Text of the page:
It MAKES WORK A GAME. When Cirillo talks about creating the Pomodoro Technique, he describes making a bet with himself. Each pomodoro is a game: will you outlast the clock? Challenge yourself to see how much you can accomplish in 25 minutes. The more you use the Pomodoro Technique, the more strategic, and speedy, you’ll be.

It HELPS YOU START. By dividing your work into smaller chunks, and setting reasonable goals for each work period, you help tackle the fear of getting started — especially when you’re working toward a larger goal or doing work with no set end (studying for an exam, researching an essay, etc.). The Pomodoro Technique helps you take the first step by making it reachable.

It KEEPS YOU FOCUSED. Distractions are everywhere these days, and we’re all susceptible to them. We tell ourselves “it won’t take that long” or “this reply can’t wait,” and soon we find that we’ve done anything but make progress on our task for the day. The Pomodoro Technique keeps you committed. You’re less likely to find yourself scrolling through Instagram instead of doing your homework if you commit to a 25-minute, distraction-free sprint, knowing that you’ll get a short break very soon.

It SHOWS WHERE YOUR TIME GOES. Have you ever sat down for dinner and thought: what did I even do today? You might have felt like you were working the whole day, but then you look back and don’t feel like you have much to show for it. Dividing your work into pomodori allows you to see how much time it actually takes to accomplish certain tasks and allows you to identify exactly what you spent time on in a given day. 

Other tips

Ready to start using the Pomodoro Technique? Here are out last bits of advice for making the most of this method:

  • Plan your day in pomodori. Before starting to work, take a look at everything you want to accomplish and break it down into pomodori. Determine how long it will take to accomplish each task and set your priorities so you know exactly what to focus on during each pomodoro.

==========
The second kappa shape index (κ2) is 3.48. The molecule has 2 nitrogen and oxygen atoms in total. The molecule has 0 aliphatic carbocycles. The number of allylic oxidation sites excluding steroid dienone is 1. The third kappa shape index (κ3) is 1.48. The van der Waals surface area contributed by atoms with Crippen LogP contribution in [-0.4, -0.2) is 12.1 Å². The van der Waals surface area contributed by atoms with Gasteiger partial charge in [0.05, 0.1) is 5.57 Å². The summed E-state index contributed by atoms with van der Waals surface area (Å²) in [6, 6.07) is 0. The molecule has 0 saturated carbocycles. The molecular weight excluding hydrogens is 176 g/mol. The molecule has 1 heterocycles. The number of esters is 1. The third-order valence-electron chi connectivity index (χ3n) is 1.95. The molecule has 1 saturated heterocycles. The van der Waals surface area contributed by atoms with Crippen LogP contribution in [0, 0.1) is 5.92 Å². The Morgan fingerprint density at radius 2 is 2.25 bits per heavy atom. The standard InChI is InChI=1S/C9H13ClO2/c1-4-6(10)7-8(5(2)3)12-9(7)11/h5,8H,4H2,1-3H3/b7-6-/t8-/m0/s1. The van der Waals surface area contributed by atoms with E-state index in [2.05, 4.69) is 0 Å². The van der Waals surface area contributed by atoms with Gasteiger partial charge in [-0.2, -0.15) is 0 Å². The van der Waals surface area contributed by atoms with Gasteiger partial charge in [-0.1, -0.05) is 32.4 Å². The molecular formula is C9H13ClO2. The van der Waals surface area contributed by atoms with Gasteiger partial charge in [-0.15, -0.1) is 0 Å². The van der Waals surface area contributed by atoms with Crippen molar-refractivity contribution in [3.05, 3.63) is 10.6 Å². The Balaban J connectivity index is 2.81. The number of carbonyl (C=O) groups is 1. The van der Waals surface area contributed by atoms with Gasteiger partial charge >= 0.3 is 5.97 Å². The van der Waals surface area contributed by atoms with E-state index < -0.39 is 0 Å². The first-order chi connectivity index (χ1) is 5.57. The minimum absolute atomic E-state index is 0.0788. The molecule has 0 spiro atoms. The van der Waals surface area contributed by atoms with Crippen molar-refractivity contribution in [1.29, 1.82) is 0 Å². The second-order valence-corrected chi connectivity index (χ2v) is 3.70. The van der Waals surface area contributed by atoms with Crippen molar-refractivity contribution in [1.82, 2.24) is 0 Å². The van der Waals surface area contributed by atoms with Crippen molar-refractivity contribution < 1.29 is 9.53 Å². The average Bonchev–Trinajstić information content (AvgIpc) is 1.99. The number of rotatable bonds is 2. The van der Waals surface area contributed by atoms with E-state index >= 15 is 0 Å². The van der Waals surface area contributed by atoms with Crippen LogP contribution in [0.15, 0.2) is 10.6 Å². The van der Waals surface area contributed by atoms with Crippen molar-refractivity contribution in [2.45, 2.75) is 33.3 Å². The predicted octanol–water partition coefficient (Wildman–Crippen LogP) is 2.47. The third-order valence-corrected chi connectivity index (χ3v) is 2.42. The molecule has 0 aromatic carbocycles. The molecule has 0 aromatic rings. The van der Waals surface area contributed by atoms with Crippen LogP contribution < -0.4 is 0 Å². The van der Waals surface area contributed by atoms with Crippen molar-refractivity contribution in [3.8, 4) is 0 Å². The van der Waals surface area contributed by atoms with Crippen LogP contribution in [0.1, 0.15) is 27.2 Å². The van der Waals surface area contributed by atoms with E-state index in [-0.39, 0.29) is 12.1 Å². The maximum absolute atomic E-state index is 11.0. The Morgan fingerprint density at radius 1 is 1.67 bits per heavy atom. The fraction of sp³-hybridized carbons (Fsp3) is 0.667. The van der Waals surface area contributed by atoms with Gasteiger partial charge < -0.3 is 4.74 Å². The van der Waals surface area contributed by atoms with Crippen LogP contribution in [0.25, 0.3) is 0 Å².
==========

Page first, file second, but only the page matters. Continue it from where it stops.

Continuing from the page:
• Budget overflow sessions. Inevitably, there will be tasks which take longer than you predict or unavoidable interruptions to your day. Build in some cushion pomodori for overflow work that needs more time.
  • Set reasonable goals. You can only accomplish so much in 25 minutes. Set yourself a task you can actually achieve during that time. Breaking down large or complex tasks into these reasonable chunks makes them less intimidating and you more productive.
  • Experiment with the length of pomodori. For certain kinds of work or types of people, a 25-minute pomodoro might feel too short to really get into your work groove. Try working for 50 minutes with a 10–15 minute break, or even a full 90 minutes with a 20–30 minute break. Other times, you might only be able to get yourself to focus for 10 or 15 minutes at a time on a given day, or you might have a lot of smaller tasks that will only take shorter chunks of time. Experiment with shorter pomodoros and more frequent short breaks. Find what works for you.
  • Plan your breaks — and vary what you do. Short breaks are often the perfect amount of time to check the emails and texts you were ignoring while working during your pomodoro. But try to get away from screens for a bit during your breaks as well. Instead of doom scrolling during a short break, grab a snack, make yourself tea, or stand up to stretch your legs. During the longer breaks, go for a walk, do a short workout, or make lunch.

Now, you have all the tools to start using the Pomodoro Technique during your next work session. May the power of the tomato be with you!

MSt, Women's, Gender & Sexuality Studies (University of Oxford)

Paige Elizabeth Allen has a Master’s degree in Women’s, Gender, and Sexuality Studies from the University of Oxford and a Bachelor’s degree in English from Princeton University. Her research interests include monstrosity, the Gothic tradition, illness in literature and culture, and musical theatre. Her dissertation examined sentient haunted houses through the lenses of posthumanism and queer theory.